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late 14c., autumpne (modern form from 16c.), from Old French autumpne, automne (13c.), from Latin autumnus (also auctumnus, perhaps influenced by auctus "increase"), of unknown origin. Perhaps from Etruscan, but Tucker suggests a meaning "drying-up season" and a root in *auq- (which would suggest the form in -c- was the original) and compares archaic English sere-month "August."
Harvest was the English name for the season until autumn began to displace it 16c. In Britain, the season is popularly August through October; in U.S., September through November. Cf. Italian autunno, Spanish otoño, Portuguese outono, all from the Latin word. Unlike the other three seasons, its names across the Indo-European languages leave no evidence that there ever was a common word for it.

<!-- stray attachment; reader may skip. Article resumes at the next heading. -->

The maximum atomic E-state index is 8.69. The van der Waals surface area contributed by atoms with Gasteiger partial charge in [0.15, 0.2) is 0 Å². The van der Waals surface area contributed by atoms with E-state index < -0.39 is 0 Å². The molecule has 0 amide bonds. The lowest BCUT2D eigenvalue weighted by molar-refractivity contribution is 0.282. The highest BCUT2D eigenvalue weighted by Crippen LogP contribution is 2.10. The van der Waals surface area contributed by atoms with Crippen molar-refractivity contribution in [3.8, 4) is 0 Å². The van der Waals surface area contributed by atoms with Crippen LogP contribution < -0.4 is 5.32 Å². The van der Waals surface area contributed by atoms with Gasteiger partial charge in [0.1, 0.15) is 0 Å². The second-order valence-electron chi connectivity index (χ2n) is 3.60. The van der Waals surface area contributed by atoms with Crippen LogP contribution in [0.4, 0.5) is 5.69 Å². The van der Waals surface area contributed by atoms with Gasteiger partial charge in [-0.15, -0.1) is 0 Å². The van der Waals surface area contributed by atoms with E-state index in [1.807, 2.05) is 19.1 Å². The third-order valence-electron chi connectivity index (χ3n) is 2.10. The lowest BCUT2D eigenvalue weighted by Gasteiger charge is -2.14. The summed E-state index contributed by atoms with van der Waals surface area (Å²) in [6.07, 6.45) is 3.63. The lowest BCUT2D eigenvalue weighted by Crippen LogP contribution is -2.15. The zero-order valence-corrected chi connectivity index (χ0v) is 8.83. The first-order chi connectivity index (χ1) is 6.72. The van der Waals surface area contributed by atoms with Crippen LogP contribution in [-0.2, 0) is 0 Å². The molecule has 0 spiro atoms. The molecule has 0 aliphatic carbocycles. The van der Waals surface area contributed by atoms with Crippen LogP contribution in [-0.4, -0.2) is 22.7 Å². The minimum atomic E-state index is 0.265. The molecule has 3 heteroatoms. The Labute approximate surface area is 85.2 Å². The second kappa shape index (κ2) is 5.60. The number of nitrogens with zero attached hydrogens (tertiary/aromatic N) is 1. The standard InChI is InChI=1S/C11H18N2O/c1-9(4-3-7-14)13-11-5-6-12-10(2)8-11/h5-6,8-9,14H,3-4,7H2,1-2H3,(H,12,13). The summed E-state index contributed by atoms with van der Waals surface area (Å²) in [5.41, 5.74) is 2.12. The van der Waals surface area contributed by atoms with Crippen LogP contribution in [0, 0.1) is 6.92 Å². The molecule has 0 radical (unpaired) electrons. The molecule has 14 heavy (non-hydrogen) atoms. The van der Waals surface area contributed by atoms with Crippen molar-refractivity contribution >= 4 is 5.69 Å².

Many "autumn" words mean "end, end of summer," or "harvest." Cf. also Lithuanian ruduo "autumn," from rudas "reddish," in reference to leaves; Old Irish fogamar, literally "under-winter."
season of the year between summer and winter during which temperatures gradually decrease. It is often called fall in the United States because leaves fall from the trees at that time. Autumn is usually defined in the Northern Hemisphere as the period between the autumnal equinox (day and night equal in length), September 22 or 23, and the winter solstice (year's shortest day), December 21 or 22; and in the Southern Hemisphere as the period between March 20 or 21 and June 21 or 22. The autumn temperature transition between summer heat and winter cold occurs only in middle and high latitudes; in equatorial regions, temperatures generally vary little during the year. In the polar regions autumn is very short. For physical causes of the seasons, see season.